Dr. Sophie Biernaux serves as Head of the Malaria Vaccine Franchise for GlaxoSmithKline Biologicals where she leads the company’s research and development efforts on malaria vaccines. Dr. Biernaux currently directs all aspects of GSK’s work in advancing the RTS,S malaria vaccine candidate, including the management of the Phase IIIs trial across Africa in conjunction with the company’s Global R&D Department. She also ensures an effective partnership with PATH’s Malaria Vaccine Initiative, GSK’s partner in the study, and a transparent collaboration with European regulatory authorities, the World Health Organization and African governments to accelerate the eventual registration of an effective malaria vaccine.
Dr. Biernaux holds a PhD in cellular biology and immunology and after a couple of years of research at the International Institute of Cellular Pathology in Brussels, she joined SmithKline Beecham in 1986. During more than 10 years, she has led numerous projects and teams, gaining broad experience in all aspects of vaccine development.
Her management competencies have led her to take over the global lead of all pediatric vaccines at GSK, in particular the combined pediatric vaccines and the Neisseria meningitides vaccines. Her deep commitment for the poorest was translated in her heavy involvement in the development of vaccines for the meningitis belt and other vaccines for Africa.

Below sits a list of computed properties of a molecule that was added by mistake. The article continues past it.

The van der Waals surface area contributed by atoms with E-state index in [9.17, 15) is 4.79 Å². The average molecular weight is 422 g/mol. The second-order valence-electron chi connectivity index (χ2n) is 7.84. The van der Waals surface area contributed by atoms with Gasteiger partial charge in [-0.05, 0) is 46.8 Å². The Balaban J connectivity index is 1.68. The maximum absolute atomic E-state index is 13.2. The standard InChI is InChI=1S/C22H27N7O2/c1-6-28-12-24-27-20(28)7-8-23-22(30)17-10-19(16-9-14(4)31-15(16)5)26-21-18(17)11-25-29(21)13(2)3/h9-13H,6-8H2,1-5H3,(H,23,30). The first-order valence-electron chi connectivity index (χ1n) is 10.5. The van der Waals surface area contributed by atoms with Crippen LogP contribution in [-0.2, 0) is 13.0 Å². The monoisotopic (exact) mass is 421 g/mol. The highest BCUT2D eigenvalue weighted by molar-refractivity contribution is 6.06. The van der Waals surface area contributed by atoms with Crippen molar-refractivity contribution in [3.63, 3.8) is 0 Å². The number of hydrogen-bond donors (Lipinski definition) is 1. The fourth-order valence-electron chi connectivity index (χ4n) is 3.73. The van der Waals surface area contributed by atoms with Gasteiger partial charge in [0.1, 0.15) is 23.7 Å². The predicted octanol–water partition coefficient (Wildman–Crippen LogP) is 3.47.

The GlaxoSmithKline Malaria Vaccine Team was selected as the winner of the 2013 PhRMA Research & Hope Award for Biopharmaceutical Research for its longstanding commitment to researching and developing a vaccine against malaria. For almost 30 years, GSK’s Malaria Vaccine Team has devoted tireless effort towards the development of a malaria vaccine, targeted to children in Sub-Saharan Africa. This team has made significant progress helped by a series of public-private partnerships and strategic collaborations. As a result, they are now in the final stages of a large, multi-center Phase III clinical trial with their malaria vaccine candidate which is anticipated to reach completion in 2014. If successful, the World Health Organization has indicated that a policy recommendation for the vaccine candidate could come as early as 2015. GSK’s malaria vaccine candidate is the most advanced in the world and has the potential to benefit millions of children. If approved, it could be the first ever vaccine developed to help prevent malaria or any disease caused by a parasite.